I am currently reading "Leading Out Retail - A Creative Look At Bicycle Retail and What All Retailers Can Learn From It" by Donny Perry. I want to better understand the dynamics that drive the American bicycle market, especially the retail bricks and mortar operations we call the local bicycle shop.
Sadly, it's not a pretty picture. Since 2000, some 2,140 Independent Bicycle Dealers (IBDs) have gone out of business. In 2000, there were 6,195 IBDs according to the National Bicycle Dealer Association. The latest survey in 2013 showed there were only 4,055. This despite the number of bikes being sold remaining relatively static, generating some $16 billion in revenues annually.
Even more chilling for IBDs is McKinsey Consulting forecast that in-store purchases will be down by 25% by 2016.
What's going on? Increasingly, those sales are taking place online, either through savvy IBDs who successfully manage both a physical and digital presence, or by an increasing number of virtual retailers, who may never even see the bike in question but simply facilitate the sale via a drop-ship arrangement with the manufacturer or distributor.
Reflecting this trend, McKinsey adds that "by 2020 those who have adopted an omni-channel retail experience (cross-platform retailing consisting of mobile, online and physical store) will see 80% of in-store revenue driven by mobile and online platform." (Emphasis mine).
Regardless of where the bike - or e-bike - gets bought, what is well established is that before the credit card number is typed into that online form or the customer walks into the physical shop, they have likely done a fair amount of homework prior to the purchase, homework facilitated by manufacturer web sites, blogger reviews, and social media.
Perry notes that while some 15% of purchases today happen online, "more than 90% of all major purchases start online."
As Daniel Pink puts it in 'To Sell Is Human', "Most of what we know about sales was built for a world of information asymmetry." The seller was at the distinct advantage over the buyer because he or she had access to information the buyer did not have and could use that to their advantage.
The Internet changed that forever. In an NPR interview, Pink explains, "Something curious has happened in the last 10 years in that you can walk into a car dealership with the invoice price of the car, something that even the salesmen/women at car dealers didn't know too long ago."
Penny refers to this as 'caveat venditor' - seller beware - and asks us to consider the following statistics:
98% of shoppers read product reviews on retailer or manufacturer websites when considering a higher-end purchase. High-end bicycles and e-bikes especially fall into that category.
40% consult external review websites in their purchase decisions and consumers choosing among higher-end products are more likely to visit external review websites prior to purchasing.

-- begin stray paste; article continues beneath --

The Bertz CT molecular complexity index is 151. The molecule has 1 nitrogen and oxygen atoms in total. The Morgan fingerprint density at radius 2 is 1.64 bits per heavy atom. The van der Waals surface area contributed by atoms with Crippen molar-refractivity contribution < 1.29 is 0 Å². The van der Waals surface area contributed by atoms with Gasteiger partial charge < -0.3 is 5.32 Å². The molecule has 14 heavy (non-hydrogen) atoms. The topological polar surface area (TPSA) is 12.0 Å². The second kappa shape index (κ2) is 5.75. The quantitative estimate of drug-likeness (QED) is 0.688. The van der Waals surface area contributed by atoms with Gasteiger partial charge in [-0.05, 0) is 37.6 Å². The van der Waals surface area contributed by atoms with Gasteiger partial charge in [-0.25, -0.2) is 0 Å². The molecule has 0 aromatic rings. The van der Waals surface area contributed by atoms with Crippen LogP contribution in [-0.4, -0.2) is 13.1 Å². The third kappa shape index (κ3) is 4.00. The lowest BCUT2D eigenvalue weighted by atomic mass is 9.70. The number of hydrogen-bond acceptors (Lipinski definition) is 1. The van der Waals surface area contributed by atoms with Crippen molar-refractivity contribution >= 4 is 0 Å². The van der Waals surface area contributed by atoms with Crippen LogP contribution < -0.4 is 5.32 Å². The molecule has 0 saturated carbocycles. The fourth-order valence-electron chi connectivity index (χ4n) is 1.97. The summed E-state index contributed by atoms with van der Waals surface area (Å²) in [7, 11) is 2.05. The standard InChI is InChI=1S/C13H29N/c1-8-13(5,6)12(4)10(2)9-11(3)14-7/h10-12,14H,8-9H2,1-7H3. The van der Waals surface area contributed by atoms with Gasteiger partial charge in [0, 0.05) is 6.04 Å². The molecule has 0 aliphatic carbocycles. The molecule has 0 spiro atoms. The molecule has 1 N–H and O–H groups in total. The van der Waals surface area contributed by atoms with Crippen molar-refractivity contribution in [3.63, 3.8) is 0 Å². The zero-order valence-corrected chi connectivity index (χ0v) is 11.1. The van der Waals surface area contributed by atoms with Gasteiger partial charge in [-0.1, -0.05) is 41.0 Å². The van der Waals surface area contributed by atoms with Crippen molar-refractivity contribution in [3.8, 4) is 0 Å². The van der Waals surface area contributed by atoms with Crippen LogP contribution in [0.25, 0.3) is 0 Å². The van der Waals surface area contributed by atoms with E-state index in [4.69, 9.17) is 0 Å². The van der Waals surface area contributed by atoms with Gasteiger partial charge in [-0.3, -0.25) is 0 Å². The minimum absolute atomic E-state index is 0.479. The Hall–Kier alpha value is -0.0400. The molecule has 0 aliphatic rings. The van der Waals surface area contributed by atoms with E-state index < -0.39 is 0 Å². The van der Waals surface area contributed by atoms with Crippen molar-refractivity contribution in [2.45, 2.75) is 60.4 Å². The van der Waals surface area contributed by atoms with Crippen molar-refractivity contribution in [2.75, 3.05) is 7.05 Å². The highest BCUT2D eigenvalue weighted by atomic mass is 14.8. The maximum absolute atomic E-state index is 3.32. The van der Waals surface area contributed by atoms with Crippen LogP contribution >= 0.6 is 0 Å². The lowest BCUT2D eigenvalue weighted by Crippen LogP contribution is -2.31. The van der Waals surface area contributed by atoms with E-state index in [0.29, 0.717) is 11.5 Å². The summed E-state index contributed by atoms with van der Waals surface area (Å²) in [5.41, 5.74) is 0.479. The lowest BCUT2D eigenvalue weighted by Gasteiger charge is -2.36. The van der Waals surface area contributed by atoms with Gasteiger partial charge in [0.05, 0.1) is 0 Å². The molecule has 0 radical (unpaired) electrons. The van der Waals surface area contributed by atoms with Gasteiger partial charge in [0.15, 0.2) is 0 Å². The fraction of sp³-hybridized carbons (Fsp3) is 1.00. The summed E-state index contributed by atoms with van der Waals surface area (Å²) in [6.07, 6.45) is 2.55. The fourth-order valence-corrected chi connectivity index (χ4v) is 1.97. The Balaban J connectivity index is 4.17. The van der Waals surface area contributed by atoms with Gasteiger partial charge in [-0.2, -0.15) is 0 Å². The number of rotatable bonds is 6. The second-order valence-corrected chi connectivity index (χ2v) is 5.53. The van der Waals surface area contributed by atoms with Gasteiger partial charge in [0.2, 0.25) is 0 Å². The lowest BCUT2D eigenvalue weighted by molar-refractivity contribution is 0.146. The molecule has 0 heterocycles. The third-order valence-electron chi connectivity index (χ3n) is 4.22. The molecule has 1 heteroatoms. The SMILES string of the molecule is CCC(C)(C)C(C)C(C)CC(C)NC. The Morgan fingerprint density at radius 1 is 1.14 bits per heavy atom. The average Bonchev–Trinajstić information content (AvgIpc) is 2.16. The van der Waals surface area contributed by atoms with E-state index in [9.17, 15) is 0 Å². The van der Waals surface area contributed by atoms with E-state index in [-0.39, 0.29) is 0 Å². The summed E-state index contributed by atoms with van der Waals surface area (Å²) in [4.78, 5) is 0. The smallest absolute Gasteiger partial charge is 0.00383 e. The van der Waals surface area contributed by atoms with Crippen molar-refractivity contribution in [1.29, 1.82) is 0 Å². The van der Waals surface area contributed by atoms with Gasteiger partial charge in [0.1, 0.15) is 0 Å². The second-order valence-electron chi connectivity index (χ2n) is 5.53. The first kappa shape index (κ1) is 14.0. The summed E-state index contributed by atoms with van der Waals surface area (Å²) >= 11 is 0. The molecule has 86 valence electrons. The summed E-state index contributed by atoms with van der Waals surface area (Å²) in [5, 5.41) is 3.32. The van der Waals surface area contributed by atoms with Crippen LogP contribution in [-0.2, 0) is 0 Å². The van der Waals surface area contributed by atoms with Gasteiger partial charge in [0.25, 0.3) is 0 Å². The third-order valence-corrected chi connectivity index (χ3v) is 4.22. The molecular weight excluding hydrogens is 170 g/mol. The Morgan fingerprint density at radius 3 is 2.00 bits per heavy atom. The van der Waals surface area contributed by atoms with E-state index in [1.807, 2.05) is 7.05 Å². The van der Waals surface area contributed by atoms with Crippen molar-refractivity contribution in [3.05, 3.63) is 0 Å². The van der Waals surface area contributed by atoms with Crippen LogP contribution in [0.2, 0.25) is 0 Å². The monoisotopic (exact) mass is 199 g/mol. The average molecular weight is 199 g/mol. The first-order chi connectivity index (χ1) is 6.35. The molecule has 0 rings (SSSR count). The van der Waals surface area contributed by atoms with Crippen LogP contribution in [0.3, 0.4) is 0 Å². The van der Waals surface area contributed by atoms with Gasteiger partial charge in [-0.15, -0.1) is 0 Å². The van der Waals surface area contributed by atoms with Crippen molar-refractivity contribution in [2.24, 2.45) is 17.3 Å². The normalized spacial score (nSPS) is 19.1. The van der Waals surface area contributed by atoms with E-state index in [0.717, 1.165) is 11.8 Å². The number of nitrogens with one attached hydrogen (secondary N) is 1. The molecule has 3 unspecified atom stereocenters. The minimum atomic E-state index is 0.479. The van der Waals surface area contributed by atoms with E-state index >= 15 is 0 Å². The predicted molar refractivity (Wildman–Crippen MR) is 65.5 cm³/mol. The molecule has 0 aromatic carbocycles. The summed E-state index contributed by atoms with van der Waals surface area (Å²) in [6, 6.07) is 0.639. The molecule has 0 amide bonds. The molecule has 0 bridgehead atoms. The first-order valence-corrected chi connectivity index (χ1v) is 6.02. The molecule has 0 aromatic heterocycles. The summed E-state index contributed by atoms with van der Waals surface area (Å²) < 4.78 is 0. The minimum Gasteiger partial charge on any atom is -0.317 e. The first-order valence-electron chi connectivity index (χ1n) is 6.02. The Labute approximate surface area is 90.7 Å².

95% of smart phone users have looked for local information. 77% of them contacted the business and 44% purchased.
74% of consumers look to social networks to guide their purchases.
Penny points out that "the higher the cost or the lower the frequency (of the purchase), the more research someone will do on their options." He set up a boxed quadrant to illustrate this. Low cost, high frequency items, such as coffee, meals and groceries, are in the lower left corner. Low frequency, low cost - the top left quadrant - include things like souvenirs, haircuts, movie tickets, an oil change. High cost, high frequency - lower right quadrant - would be rent or mortgage, loan payments, car payments.
It's the upper right corner - low frequency, high cost - that today generates the most research before actually making the purchase. We all do this. Looking to buy a new smart phone, tablet, computer, car, house, electric bicycle: research it first online.
The question then becomes not which product you buy, but from whom do you buy it? The online vendor who'll drop ship it to you - some assembly required - or the local retailer? If you're only concerned about the initial price, you may go with the cheaper offer, which increasingly is putting the bricks and mortar guys at a disadvantage, so much so that over 2,000 have gone out of business in the USA over the last dozen years. In the battle between the virtual seller with few employees and little if any inventory and the IBDs in town, it's the guy with the lowest overhead that wins.
So how does the IBD/IBR compete with the one (shipping) container wonders?
It's in the arena of convenience, service, and the purchase experience where the local IBD -- or as Penny prefers to call them IBR's, for Independent Bicycle Retailers, a subtle but important distinction -- can beat the virtual. Consumers will have to recognize this, however. There's a reason 35-40% margins are built into the retail price of a bicycle that goes beyond the physical cost of the machine itself. IBR's that recognize this will survive and thrive. Those who don't, won't. But in the end, it will be the customer who either wins or loses. Cheap prices are no always the best measure of 'Value.' Reliability, dependability, convenience, and knowledge are intangible values that while not 'priceless', are always worth the extra money.
Posted By: Bill Moore [01-Dec-2014]
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